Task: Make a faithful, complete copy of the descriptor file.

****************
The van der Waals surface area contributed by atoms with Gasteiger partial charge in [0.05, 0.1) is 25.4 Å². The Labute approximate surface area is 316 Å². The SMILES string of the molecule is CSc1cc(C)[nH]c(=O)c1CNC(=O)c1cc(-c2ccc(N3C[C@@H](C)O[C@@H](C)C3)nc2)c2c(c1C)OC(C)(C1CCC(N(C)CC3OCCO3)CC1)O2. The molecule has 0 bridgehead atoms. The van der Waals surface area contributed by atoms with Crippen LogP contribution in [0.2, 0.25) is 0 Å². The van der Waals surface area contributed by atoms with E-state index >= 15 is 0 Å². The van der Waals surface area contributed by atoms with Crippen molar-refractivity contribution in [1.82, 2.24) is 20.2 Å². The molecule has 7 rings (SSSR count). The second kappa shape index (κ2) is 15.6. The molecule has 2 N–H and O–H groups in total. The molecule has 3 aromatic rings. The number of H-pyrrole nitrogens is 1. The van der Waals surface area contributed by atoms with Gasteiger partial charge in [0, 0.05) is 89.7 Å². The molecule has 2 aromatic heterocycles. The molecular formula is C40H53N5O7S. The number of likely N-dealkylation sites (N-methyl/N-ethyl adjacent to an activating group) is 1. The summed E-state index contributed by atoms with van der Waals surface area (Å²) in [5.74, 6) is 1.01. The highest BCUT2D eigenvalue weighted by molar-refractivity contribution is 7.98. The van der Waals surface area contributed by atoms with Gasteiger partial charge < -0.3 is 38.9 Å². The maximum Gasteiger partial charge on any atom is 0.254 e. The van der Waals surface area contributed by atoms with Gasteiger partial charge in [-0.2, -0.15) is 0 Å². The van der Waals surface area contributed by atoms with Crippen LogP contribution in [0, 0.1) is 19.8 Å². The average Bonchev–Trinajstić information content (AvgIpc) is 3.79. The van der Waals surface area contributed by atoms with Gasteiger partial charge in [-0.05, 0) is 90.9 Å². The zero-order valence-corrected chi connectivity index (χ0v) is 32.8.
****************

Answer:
The van der Waals surface area contributed by atoms with Gasteiger partial charge in [0.05, 0.1) is 25.4 Å². The Labute approximate surface area is 316 Å². The SMILES string of the molecule is CSc1cc(C)[nH]c(=O)c1CNC(=O)c1cc(-c2ccc(N3C[C@@H](C)O[C@@H](C)C3)nc2)c2c(c1C)OC(C)(C1CCC(N(C)CC3OCCO3)CC1)O2. The molecule has 0 bridgehead atoms. The van der Waals surface area contributed by atoms with Crippen LogP contribution in [0.2, 0.25) is 0 Å². The van der Waals surface area contributed by atoms with E-state index >= 15 is 0 Å². The van der Waals surface area contributed by atoms with Crippen molar-refractivity contribution in [1.82, 2.24) is 20.2 Å². The molecule has 7 rings (SSSR count). The second kappa shape index (κ2) is 15.6. The molecule has 2 N–H and O–H groups in total. The molecule has 3 aromatic rings. The number of H-pyrrole nitrogens is 1. The van der Waals surface area contributed by atoms with Gasteiger partial charge in [0, 0.05) is 89.7 Å². The molecule has 2 aromatic heterocycles. The molecular formula is C40H53N5O7S. The number of likely N-dealkylation sites (N-methyl/N-ethyl adjacent to an activating group) is 1. The summed E-state index contributed by atoms with van der Waals surface area (Å²) in [5.74, 6) is 1.01. The highest BCUT2D eigenvalue weighted by molar-refractivity contribution is 7.98. The van der Waals surface area contributed by atoms with Gasteiger partial charge < -0.3 is 38.9 Å². The maximum Gasteiger partial charge on any atom is 0.254 e. The van der Waals surface area contributed by atoms with Gasteiger partial charge in [-0.2, -0.15) is 0 Å². The van der Waals surface area contributed by atoms with Crippen LogP contribution in [0, 0.1) is 19.8 Å². The average Bonchev–Trinajstić information content (AvgIpc) is 3.79. The van der Waals surface area contributed by atoms with Gasteiger partial charge in [-0.05, 0) is 90.9 Å². The zero-order valence-corrected chi connectivity index (χ0v) is 32.8.